TOKYO - Japanese Prime Minister Yoshihide Suga has decided to declare another state of emergency in Osaka Prefecture as a surge in severe cases of COVID-19 strains its medical system, government sources said Tuesday, while Tokyo is set to seek the same move in a matter of days.
Osaka Gov. Hirofumi Yoshimura said he intends to close major amusement and commercial facilities such as theme parks and department stores in addition to current measures including asking restaurants and bars to shorten opening hours.
After meeting with members of his Cabinet including health minister Norihisa Tamura and Yasutoshi Nishimura, minister in charge of coronavirus response, Suga told reporters the government will consider Osaka's request for the state of emergency and reach a "swift" conclusion.
The declaration would be the third since the start of the novel coronavirus pandemic early last year, coming just three months before the Tokyo Olympics are slated to begin.
Suga said the state of emergency would not impact hosting of the games, reiterating the government will work to ensure they are "safe and secure."
Osaka formally decided to seek an emergency declaration at a task force meeting earlier in the day, with Yoshimura saying it should be in place for one month.
"The occupancy rate of hospital beds has risen rapidly, and health care availability is in a critical situation" in Osaka, said Chief Cabinet Secretary Katsunobu Kato at a press conference.
Health minister Tamura said, "The government as a whole will consider (the need to declare another state of emergency) after hearing expert opinions," adding it will work with the prefecture to implement tougher anti-virus steps if the experts deem current measures are insufficient.
As coronavirus infections resurge nationwide with the spread of more contagious variants, quasi-emergency steps were implemented Tuesday in parts of Saitama, Chiba and Kanagawa prefectures neighboring Tokyo as well as Aichi Prefecture, which contains the major central Japanese city of Nagoya, effective through May 11.
Such measures were already in place in Tokyo as well as Osaka, Kyoto, Hyogo, Miyagi and Okinawa prefectures.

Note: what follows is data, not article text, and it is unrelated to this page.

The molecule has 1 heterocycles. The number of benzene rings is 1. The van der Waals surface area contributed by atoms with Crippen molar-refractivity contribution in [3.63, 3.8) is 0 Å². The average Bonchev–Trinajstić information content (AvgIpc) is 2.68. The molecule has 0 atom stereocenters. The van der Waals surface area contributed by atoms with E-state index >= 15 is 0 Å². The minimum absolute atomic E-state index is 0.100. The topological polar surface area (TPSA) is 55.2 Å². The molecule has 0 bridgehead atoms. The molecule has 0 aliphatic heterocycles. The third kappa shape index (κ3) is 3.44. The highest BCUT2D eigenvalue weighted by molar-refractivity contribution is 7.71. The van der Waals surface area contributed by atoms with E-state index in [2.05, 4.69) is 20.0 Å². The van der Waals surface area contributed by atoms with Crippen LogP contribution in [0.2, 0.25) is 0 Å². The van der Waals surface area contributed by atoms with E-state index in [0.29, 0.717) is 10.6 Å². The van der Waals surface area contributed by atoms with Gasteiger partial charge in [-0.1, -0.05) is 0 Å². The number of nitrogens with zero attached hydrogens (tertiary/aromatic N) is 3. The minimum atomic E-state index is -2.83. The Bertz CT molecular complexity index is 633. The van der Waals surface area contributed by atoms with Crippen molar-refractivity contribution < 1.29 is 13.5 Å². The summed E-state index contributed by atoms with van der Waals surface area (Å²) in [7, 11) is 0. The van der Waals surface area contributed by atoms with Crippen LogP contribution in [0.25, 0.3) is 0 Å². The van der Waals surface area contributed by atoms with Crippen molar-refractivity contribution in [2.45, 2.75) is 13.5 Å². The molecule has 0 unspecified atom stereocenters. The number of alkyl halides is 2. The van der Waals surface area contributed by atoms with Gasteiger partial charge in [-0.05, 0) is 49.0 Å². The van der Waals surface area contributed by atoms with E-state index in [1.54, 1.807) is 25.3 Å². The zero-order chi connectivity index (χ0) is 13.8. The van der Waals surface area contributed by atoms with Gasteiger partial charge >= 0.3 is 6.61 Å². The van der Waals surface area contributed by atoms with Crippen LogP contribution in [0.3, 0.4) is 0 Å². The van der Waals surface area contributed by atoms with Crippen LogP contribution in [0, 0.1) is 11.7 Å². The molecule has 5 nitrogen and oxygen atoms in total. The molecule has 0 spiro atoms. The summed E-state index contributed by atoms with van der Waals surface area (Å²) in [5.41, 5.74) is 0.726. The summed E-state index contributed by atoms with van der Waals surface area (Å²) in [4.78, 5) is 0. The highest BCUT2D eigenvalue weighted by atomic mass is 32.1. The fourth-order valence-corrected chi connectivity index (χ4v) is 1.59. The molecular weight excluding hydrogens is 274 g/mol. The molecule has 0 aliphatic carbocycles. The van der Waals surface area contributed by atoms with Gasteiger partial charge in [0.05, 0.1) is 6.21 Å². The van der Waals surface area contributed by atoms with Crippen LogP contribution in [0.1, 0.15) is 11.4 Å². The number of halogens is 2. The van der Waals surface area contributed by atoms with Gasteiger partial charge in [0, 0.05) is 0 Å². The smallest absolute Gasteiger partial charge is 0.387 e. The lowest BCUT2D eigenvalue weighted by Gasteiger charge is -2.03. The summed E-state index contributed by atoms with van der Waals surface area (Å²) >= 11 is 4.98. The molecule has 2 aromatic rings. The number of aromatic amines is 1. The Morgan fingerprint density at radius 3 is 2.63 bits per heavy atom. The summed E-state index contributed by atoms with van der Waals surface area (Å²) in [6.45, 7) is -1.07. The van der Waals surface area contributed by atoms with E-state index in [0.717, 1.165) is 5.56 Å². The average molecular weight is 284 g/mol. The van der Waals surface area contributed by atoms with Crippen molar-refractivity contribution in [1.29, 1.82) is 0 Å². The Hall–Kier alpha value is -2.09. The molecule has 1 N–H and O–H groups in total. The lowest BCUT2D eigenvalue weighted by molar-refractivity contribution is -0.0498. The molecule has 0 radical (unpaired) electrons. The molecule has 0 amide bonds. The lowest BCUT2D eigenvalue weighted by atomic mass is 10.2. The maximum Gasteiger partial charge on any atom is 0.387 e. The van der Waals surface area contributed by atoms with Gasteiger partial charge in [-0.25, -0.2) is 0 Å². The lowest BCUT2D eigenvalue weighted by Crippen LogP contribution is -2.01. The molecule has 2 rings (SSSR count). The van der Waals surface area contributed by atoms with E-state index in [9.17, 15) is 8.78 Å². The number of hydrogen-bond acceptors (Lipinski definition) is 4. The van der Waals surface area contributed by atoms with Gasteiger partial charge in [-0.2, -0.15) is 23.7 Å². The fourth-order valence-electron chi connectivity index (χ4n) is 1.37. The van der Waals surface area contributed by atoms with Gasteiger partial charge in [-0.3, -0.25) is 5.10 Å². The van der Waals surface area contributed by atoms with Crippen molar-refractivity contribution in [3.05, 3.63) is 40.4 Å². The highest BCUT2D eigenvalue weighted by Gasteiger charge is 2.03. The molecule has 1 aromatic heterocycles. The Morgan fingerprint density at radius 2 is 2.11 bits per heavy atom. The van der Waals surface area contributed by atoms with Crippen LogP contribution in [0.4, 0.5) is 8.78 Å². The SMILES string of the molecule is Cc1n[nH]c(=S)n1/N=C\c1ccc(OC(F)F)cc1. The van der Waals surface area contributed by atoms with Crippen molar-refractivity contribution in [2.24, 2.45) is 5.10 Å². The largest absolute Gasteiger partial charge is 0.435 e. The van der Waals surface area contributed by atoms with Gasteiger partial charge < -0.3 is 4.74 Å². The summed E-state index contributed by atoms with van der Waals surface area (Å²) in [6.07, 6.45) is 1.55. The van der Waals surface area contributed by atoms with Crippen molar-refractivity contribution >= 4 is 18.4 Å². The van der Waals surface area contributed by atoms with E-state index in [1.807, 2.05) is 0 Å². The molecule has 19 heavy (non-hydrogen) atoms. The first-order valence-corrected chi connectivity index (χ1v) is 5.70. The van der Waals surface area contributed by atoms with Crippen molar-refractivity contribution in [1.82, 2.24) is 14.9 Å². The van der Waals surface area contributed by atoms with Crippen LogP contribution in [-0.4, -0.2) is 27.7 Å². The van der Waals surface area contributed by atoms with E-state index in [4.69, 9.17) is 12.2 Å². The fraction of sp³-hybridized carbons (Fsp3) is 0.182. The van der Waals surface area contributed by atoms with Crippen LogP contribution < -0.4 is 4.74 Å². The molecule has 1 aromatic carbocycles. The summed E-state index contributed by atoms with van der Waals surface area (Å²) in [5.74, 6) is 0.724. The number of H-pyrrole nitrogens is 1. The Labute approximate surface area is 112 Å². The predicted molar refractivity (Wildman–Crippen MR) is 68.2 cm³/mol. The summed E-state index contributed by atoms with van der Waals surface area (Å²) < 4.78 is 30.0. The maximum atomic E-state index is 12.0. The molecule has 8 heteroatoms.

Tokyo Gov. Yuriko Koike on Tuesday stressed the need to act quickly to prevent the coronavirus from further spreading.
"Looking at the current situation, we have to (request a state of emergency) as soon as possible," she told reporters.
Hyogo, which lies next to Osaka, will decide whether to make the same request at a task force meeting Wednesday.
Nishimura has said Tokyo needs tougher anti-virus steps as the number of infections is expected to continue rising as people visit entertainment districts in the capital.
The previous state of emergency was in place in Osaka and its vicinity through the end of February and in the capital and three adjacent prefectures through March 21.
Osaka, where quasi-emergency steps have been in force since April 5, reported another 1,153 coronavirus cases on Tuesday, a record high for that day of the week. Tokyo confirmed 711 infections while Hyogo logged 427.
Yoshimura has said the current steps under the quasi-emergency, including requests for restaurants and bars in the city of Osaka to close by 8 p.m., were "not effective enough" to contain the recent surge of infections.
Osaka Mayor Ichiro Matsui has said classes of the city's elementary and junior high schools will basically be conducted online once an emergency is declared.
Schools, department stores and amusement parks were all closed under the initial state of emergency declared in April last year but not during the second, which was commenced in January this year.